I was totally shocked when I had finally collected all my medical records, both by what I found and what I didn't find.  A surgical biopsy had proven that I had interstitial cystitis over 30 years before I was officially diagnosed with it again; the hospital biopsy report had somehow just been overlooked or misfiled. My doctors reported "suspected connective tissue disease" many decades before it was finally confirmed.  I could go on and on, but you get the drift.

 

What matters most of all is what Gareth's doctor intends "sicca" to mean.

 

:emoticons-group-hug:


Warm Hugs,

Shelley Ensz
Founder and President
International Scleroderma Network (ISN)
Hotline and Donations: 1-800-564-7099

The most important thing in the world to know about scleroderma is sclero.org.

#8 Margaret

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Posted 25 February 2013 - 03:44 PM

<<maybe they haven't bothered to prove they are dry with a Schirmer's test.>>

 

Hi Shelley,

 

Gareth flunked the Schirmer's test a couple of years ago.  He goes in tomorrow, to the eye doctor, for his yearly exam.  Under Gareth's medical health history page, they have listed Hypothyroidism, CREST syndrome, Diffuse diseases of Connective tissue (??),  RNA-Polymerase 1/111 +,  ANA +, Restrictive lung disease, Dysphagia, GERD, and high IgA level.  This would be information put in by his rheumatologist, primary care physician, and cardiologist since they are all with the same medical group.  Another medical group handles all his immune deficiencies....Ig G 2/4 and MBL deficiency.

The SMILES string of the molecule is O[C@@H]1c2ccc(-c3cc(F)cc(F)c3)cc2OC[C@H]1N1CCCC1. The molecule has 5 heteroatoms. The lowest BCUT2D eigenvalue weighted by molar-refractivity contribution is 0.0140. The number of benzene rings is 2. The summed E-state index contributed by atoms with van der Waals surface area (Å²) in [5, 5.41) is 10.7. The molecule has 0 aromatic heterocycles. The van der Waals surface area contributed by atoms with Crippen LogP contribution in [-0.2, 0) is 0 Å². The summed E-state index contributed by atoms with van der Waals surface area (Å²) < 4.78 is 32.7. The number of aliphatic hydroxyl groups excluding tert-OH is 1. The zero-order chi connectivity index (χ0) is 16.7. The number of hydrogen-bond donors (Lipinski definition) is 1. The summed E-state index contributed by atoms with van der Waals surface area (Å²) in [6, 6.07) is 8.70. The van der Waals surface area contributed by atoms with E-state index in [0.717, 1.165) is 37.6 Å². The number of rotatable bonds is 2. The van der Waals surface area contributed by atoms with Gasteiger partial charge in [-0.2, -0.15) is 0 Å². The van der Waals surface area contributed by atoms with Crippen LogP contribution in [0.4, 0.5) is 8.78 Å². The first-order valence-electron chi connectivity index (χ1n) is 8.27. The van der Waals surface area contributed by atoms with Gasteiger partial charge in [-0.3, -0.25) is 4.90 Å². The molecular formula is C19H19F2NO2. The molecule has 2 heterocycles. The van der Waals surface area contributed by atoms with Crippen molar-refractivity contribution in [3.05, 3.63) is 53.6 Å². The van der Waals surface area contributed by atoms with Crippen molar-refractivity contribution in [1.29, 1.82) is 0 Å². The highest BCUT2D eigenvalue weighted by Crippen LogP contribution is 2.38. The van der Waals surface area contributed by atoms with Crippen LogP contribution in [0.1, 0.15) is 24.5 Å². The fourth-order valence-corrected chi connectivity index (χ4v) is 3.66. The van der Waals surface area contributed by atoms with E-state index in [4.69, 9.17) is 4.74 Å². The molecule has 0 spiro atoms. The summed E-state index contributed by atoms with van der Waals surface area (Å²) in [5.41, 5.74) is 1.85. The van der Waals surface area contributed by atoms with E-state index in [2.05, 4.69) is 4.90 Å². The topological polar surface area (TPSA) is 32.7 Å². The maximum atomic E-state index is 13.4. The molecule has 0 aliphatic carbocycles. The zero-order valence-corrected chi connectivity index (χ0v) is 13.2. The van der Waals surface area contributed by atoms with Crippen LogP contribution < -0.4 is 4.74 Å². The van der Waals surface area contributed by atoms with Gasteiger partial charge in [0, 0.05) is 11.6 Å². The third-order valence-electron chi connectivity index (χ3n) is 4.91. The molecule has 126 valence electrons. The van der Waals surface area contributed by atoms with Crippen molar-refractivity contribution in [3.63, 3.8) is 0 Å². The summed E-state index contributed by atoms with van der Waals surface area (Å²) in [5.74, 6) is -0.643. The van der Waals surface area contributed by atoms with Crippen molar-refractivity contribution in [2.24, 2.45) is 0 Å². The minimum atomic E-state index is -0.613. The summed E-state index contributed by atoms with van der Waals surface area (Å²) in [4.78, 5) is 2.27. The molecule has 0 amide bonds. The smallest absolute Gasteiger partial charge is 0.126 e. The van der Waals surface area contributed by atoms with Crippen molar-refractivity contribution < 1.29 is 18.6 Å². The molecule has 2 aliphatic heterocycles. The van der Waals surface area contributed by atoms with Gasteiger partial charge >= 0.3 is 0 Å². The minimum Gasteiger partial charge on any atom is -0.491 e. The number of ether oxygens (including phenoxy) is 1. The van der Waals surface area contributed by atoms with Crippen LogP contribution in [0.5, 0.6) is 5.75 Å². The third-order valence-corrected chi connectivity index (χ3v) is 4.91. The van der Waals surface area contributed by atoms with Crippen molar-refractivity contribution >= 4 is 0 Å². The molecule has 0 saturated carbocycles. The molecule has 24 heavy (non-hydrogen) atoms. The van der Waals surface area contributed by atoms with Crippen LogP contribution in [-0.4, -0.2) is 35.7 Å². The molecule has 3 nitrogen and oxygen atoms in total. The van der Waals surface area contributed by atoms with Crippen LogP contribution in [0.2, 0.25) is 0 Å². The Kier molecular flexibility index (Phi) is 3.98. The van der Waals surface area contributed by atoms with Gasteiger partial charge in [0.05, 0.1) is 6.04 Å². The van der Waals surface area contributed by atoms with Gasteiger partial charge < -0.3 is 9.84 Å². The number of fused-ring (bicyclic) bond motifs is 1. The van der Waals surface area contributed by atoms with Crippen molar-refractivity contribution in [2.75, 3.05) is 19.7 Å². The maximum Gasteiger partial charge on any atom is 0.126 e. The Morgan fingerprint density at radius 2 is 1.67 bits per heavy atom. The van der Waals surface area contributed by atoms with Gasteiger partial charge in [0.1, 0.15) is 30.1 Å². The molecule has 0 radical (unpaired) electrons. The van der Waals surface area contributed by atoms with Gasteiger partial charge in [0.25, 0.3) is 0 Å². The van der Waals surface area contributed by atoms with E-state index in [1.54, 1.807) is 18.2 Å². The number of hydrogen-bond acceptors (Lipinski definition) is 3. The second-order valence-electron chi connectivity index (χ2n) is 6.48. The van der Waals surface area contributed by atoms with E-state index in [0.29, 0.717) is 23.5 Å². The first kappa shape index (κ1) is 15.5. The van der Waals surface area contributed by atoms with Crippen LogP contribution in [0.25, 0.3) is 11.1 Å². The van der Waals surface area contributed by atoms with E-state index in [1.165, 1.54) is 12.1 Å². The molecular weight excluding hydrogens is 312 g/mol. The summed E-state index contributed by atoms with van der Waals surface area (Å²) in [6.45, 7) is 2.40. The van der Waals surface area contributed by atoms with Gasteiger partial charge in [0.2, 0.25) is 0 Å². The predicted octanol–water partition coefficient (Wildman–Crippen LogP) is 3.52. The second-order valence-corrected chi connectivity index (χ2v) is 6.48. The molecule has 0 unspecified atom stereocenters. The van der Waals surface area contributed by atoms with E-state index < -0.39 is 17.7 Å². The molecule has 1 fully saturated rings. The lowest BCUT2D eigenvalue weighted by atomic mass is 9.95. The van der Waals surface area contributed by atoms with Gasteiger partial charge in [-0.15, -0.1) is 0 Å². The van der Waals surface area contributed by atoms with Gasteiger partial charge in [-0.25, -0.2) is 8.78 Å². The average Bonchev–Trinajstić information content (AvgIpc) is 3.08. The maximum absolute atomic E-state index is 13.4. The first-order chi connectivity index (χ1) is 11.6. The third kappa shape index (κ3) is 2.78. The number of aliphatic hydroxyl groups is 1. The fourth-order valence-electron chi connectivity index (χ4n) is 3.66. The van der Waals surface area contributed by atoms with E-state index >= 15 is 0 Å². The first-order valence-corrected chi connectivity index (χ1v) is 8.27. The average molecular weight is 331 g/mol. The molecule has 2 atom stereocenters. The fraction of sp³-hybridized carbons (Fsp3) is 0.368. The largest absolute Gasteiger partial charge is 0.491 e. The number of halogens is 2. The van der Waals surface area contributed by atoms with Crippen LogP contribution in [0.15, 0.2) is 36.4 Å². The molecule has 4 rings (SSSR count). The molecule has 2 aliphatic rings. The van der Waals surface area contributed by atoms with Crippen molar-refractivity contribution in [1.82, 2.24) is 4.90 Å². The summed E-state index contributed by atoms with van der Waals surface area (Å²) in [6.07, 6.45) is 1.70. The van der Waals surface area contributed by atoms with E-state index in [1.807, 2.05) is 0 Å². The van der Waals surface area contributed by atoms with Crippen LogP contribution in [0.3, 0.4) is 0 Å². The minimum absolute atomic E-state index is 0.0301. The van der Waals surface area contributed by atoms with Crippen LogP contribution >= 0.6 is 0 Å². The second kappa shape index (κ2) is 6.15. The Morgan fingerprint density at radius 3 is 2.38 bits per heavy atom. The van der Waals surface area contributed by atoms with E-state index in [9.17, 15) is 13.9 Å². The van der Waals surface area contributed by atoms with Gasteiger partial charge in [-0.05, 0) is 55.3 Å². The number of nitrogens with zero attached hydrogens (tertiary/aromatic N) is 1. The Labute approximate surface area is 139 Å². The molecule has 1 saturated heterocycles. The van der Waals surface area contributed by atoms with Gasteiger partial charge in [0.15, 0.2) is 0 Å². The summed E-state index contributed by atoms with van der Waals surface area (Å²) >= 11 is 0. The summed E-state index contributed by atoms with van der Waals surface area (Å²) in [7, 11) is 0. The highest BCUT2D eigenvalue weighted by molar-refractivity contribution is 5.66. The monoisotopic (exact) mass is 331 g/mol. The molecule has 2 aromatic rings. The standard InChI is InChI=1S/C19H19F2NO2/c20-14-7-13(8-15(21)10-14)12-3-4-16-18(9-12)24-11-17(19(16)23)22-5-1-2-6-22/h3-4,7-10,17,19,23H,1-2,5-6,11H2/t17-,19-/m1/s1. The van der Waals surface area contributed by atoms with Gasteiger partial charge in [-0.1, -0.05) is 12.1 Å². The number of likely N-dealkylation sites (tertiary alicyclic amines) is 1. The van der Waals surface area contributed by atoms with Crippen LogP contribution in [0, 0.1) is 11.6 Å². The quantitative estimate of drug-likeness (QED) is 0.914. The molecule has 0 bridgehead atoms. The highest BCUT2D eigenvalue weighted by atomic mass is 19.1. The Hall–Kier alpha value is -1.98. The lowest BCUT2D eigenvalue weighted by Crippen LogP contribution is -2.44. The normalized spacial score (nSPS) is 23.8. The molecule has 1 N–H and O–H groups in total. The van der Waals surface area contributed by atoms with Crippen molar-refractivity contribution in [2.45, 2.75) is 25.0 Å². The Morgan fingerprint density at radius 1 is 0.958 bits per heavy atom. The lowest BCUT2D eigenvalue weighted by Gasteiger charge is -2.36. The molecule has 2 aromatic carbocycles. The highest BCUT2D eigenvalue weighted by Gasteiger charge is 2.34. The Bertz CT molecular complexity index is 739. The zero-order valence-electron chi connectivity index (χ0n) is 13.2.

Thanks, Lady     :thank-you:

 

Take care, Everyone,

Margaret



#9 Shelley Ensz

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Posted 25 February 2013 - 07:46 PM

Hi Margaret,

 

It is my understanding that CREST Syndrome most often refers to Limited Systemic Sclerosis, which is limited scleroderma, which is, to put it simply, scleroderma. 

 

The only thing "limited" about it is that if there is any skin involvement, it is limited to the hands and/or face.  It can affect the entire body.  In general it tends to be milder than diffuse scleroderma, with some caveats. 

 

Sjogren's/sicca is very common in systemic scleroderma, a fair number of us are also diagnosed with Sjogren's, or sicca (dryness) symptoms.  I have both scleroderma and Sjogren's, and I can tell you that the Sjogren's is pretty much entirely ignored by my medical team, I think because it pales in comparison to scleroderma.  So you may not be getting very much attention on the subject from his doctors on that score, because they are more focused on other aspects of his care.

 

For more info, read Types of Scleroderma and CREST Syndrome. As I understand it, the diffuse connective tissue diseases are lupus, scleroderma, polymyositis, dermatomyositis, Sjogren's, and rheumatoid arthritis.


Warm Hugs,

Shelley Ensz
Founder and President
International Scleroderma Network (ISN)
Hotline and Donations: 1-800-564-7099

The most important thing in the world to know about scleroderma is sclero.org.

#10 miocean

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Posted 26 February 2013 - 07:16 PM

Margaret,

I think you need a scleroderma specialist for Gareth. Problem is my specialist won't take a patient unless they have a diagnosis of scleroderma. (For some reason I cannot get the emoticons but this would be the thumping the head against the wall one.)

Please tell Gareth HI!

miocean